The genetic mutations that cause the pathogenesis of familial NDs have been well-studied; however, with the exception of HD, the majority of NDs are sporadic. Our knowledge of sporadic NDs is unfortunately not sufficient to understand their molecular etiologies, even though their pathologies are well-established. Several lines of evidence indicate that the onset of sporadic diseases is due to the synergistic effect of genetic polymorphism, environmental factors or their combination with overlapping disease mechanisms, as seen in the familial disease pathologies [17]. In fact, gene expression profiling from clinical studies has revealed a profound dysregulation of gene expression in the tissues of patients with NDs [18], suggesting that the post-transcriptional and/or post-translational regulation of the gene expression would clearly affect the onset or progression of NDs.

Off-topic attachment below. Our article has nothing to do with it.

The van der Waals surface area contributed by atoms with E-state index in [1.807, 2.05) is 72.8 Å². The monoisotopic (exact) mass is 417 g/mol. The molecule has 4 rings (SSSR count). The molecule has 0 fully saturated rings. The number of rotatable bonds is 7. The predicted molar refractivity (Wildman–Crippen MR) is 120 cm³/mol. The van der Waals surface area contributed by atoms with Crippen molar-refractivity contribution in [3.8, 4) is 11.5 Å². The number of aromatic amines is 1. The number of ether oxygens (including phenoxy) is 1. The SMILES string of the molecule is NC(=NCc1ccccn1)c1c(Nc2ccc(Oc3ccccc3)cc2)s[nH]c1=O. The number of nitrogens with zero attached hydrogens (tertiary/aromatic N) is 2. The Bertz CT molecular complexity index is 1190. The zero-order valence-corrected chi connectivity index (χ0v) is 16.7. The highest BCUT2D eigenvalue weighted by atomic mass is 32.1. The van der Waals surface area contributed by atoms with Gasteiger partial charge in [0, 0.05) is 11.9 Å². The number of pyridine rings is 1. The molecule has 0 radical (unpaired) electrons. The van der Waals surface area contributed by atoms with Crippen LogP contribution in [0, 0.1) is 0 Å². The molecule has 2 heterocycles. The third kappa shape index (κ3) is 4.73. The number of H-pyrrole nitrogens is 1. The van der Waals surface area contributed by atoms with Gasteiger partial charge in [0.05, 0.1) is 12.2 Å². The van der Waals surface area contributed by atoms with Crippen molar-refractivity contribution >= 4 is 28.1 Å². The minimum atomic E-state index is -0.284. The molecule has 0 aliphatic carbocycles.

The entry is from 10.3390/ijms22105292